Wanted posters and missing fans

Wanted+posters+and+missing+fans

A few weeks ago, wearing a brown bag over your head would’ve been the only way to not notice the posters in the girls’ locker room. The basketball team had quotes covering almost every square inch of empty wall space, and even parts of the floor.

“They are a little bit over the top”, sophomore Katie Nelson said. Sophomore Reagan Wilks agreed.

Varsity basketball player Katie Biggers doesn’t understand why promoting basketball is a big deal. She said the posters motivate her not only during basketball season, but also for soccer in the spring.

“They had basketball on them, but they motivate other sports too,” Biggers said.

Freshman softball player Carolina Mach disagrees. “ motivating for the basketball team, they don’t really apply to me… It bothered some other girls on the team,” Mach said.

After school on April 6, a group of girls walked into the locker room. The walls were almost completely bare. The last girls’ basketball varsity game had been played over a month earlier, and spring sports were well underway. The athletes assumed the basketball coaches had taken them down and stowed them away until next season. This was not the case.

By the next day, everyone knew the real story. The posters had been stolen. A few had been found crumpled up and stuffed into a C-team soccer player’s locker. The entire room became dead silent when the girls’ basketball coach wife explained what had really happened. She insisted the culprit would be found. A few of the girls’ eyes went wide and their jaws dropped, shocked by the news. The second the speech was over, the gossip started.

“I can’t believe that happened.”

“Who do you think did it?”

Coach Dickson refused to comment, but everyone questioned agreed that stealing and damaging the posters was not acceptable. They also said it was easy to see why someone would take them down. Focusing on an elite number of sports can lower morale of other athletes, or make their achievements feel less important.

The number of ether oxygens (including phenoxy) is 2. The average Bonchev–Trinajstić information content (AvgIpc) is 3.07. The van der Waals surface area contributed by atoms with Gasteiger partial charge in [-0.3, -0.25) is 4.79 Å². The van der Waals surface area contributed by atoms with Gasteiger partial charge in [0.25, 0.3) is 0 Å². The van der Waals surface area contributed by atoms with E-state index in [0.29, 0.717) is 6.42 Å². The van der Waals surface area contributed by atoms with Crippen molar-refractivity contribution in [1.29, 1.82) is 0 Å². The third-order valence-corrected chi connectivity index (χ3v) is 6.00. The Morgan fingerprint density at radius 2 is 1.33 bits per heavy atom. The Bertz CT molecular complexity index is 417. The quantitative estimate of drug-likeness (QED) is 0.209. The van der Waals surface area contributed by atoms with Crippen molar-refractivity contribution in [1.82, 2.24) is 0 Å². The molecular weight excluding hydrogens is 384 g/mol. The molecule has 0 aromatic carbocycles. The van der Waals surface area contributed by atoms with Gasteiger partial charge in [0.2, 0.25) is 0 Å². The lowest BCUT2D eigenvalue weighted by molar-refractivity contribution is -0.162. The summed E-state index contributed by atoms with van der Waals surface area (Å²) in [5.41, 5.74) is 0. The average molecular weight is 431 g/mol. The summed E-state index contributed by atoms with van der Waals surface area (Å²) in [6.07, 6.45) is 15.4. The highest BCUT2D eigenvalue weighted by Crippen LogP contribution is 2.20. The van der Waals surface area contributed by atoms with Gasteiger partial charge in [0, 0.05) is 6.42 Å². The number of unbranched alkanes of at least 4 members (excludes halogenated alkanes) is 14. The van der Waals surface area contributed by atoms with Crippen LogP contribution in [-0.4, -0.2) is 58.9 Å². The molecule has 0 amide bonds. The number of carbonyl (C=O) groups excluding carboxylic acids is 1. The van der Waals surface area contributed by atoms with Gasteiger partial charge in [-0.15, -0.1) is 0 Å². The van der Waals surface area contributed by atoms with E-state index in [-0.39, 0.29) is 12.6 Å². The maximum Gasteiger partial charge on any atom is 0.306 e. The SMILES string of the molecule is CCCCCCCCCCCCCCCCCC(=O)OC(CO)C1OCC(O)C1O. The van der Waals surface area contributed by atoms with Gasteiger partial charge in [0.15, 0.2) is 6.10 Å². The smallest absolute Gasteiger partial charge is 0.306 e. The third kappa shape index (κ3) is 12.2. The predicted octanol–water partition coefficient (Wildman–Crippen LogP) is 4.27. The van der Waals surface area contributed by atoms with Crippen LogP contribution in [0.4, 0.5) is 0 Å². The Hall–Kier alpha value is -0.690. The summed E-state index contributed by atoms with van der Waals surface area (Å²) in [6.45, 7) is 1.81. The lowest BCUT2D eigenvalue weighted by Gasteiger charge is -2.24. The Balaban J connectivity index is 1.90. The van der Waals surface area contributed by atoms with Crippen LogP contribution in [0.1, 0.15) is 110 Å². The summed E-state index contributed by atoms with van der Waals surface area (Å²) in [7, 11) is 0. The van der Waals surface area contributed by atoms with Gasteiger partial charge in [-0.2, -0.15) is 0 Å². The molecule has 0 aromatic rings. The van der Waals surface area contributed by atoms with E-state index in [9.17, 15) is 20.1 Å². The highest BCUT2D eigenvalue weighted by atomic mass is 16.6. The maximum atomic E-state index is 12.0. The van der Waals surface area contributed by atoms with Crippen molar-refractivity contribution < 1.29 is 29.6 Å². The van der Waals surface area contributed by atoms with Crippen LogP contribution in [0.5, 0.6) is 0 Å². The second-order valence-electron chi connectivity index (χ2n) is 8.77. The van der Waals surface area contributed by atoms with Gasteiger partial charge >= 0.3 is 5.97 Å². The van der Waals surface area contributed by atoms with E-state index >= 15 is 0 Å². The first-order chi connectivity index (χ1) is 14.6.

Northwest has a great athletic programs and, despite the lack of participation in Spirit Week, the hallways always seem to become a sea of orange and black for “Cougar Crazy” Fridays. The student section is packed for boys’ varsity basketball and football home games. Not to say that being in the crowd for those games isn’t fun — the rules of the games are simple enough for almost everyone to understand, and students don’t usually have to travel long distances to attend. It’s a great social environment, and plays a part in having the “ultimate high school experience.” However, Northwest’s non-traditional sports teams sometimes lack support and go unacknowledged.

One example would be cross country. If you haven’t attended a meet, you’re missing out. It’s more than attending a sporting event. It’s an experience. The atmosphere is unmistakably positive, and the fans are dedicated. The courses are skillfully set up in different rural areas, and with the refreshing change of scenery, attending a meet with your friends can sometimes feel like a much needed mini-vacation.

Even with all those things in mind, winning is the best part. The boys reclaimed their crown at the state championship this year, taking home the first place trophy for the fifteenth time in the past seventeen years. The girls’ had runners place in all races, and the team earned third place at State.

Cross-country isn’t the only under appreciated sport at Northwest. Girls’ tennis had an overall successful season, and the team was able to send two girls to State. The ladies on the gymnastics team also won State this year. That makes for an exciting comeback after last year, when a violation that hadn’t been enforced in thirty years cost them the title and knocked them down to finish in third place. The varsity wrestling team beat eleven other schools to win the Cougar Invitational for the first time ever, and they qualified eight wrestlers for State.

It’s unfortunate one of the only times these sports are mentioned is during the dance assemblies; during that time the only thing most students are concentrating on is the pair of knees being jabbed into their back and the crackling over the sound system. Morning announcements acknowledge certain achievements, but they’re barely audible in most classrooms.

Students shouldn’t feel obligated to attend every cross-country meet, or drive three hours to watch a wrestling match all day. But with all the talented athletes that attend our school, everyone should put aside some time to attend a variety of events.

Edelawit Hussien